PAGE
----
A review of How the World Became Rich
That we live longer, more prosperous lives today than any previous generation would not come as a surprise to an economic historian. But, for a variety of reasons, many outside the field find this deadpan fact hard to believe. A cluster of recent books have tried to convince the non-believers: Hans Rosling’s Factfulness or Steven Pinker’s Enlightenment Now, to name just two. And accessibility to long-run data, like the wonderful Our World in Data website, has helped to turn pessimists into optimists.
Yet what many of these books and resources do not do, is explain to its readers why we live so much better lives than our ancestors. That is the purpose of Mark Koyama and Jared Rubin’s How the World Became Rich. Koyama and Rubin are the perfect candidates to write such a book. Both have contributed to the revolution within the field of economic history over the last two decades – the emergence of a burgeoning literature that has been called the New Historical Economics – using innovative tools and techniques to answer the simple but powerful question: why is it that some countries are rich and others not (yet)? How the World Became Rich offers a fitting synopsis of the progress economic historians have made in answering this question.
Koyama and Rubin chose to divide their book into two sections: the first half spells out the leading theories of how the world became rich, the second half applies these theories to why it was Britain that first experienced an industrial revolution and its propagation across the globe afterwards. In five chapters – on geography, institutions, culture, demography and colonialism – they do a fine job of distilling the most compelling explanations at a level that is accessible to a general (or undergraduate) audience. What is more impressive is that they manage to do so without giving up on comprehensiveness. I will add that despite the claim that the five explanations are discussed without favour, their own preferences, notably the cultural explanation, do shine through. Colonialism (I would have preferred ‘exploitation’) could also have been given a more balanced treatment (even if I share the authors’ sentiments on its relative importance in explaining the wealth of nations). It is useful to keep in mind that another set of authors would probably attach different weights to these explanations.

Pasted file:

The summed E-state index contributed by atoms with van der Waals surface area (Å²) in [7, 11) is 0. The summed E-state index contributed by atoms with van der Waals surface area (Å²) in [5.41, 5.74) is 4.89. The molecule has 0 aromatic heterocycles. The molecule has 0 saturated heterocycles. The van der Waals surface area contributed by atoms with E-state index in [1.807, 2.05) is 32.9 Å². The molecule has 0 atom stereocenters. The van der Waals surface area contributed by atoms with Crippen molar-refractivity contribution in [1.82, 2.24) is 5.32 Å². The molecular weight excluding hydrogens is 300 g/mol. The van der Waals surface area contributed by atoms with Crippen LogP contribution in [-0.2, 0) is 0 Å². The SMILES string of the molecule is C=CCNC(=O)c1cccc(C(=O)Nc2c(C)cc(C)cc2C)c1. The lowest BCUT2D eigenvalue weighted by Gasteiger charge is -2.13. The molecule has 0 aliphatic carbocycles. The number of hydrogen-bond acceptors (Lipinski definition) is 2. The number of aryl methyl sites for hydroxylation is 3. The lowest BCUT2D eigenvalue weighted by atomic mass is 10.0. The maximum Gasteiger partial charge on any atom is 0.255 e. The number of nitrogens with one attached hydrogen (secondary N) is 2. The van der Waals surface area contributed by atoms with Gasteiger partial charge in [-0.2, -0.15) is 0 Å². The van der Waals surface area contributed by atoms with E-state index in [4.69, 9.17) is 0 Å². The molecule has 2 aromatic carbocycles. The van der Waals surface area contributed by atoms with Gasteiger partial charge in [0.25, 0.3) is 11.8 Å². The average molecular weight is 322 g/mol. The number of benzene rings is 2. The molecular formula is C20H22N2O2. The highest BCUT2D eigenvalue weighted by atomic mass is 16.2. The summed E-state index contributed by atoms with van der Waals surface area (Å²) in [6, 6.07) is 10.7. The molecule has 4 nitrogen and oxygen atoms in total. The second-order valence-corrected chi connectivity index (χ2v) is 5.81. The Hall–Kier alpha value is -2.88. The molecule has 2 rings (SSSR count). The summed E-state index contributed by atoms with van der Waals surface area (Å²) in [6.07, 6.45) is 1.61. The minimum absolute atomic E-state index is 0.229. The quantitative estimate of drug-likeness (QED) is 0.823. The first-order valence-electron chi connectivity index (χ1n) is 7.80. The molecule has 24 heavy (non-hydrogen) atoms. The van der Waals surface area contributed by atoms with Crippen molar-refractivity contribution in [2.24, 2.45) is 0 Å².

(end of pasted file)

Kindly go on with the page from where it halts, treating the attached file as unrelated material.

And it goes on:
The magic happens in the second part though. Here the authors use the theories they discussed in the first part to explain why it was Britain that experienced an industrial revolution. To do so, they first discuss why it was Europe that experienced a divergence from the rest, then why it was northwestern Europe that diverged from the rest of Europe, and then why England and not Holland. Institutions play an important role, but so, too, does culture. It is not that the other explanations do not matter; it is that they all interact in a positive way with institutions and culture. The success of the places that follow in Britain’s footsteps hinges on their ability to adopt the appropriate institutional reforms, but there is no template: as the authors argue, these reforms ‘will always be context-dependent and politically constrained’. The point is: it is not an easy thing to adopt policies that result in economic growth. If it was easy, we would all live like the Swiss.
Although there is much to recommend, there are also some areas for improvement. I will focus on two, one about structure and one more substantive.
I understand why the authors chose to write the book in two parts, dividing it roughly into a theory and applied section. But this creates confusion. Several times in the first section the authors interrupt their own argument, saying this will be addressed in the second section. And several times in the second section the authors have to remind the reader that this was covered in the first section. To put a number on this: the word ‘chapter’ appears more than 150 times after the introduction. There is also a practical concern: this book has great potential as a textbook, but such cross-referencing makes prescribing only certain chapters awkward.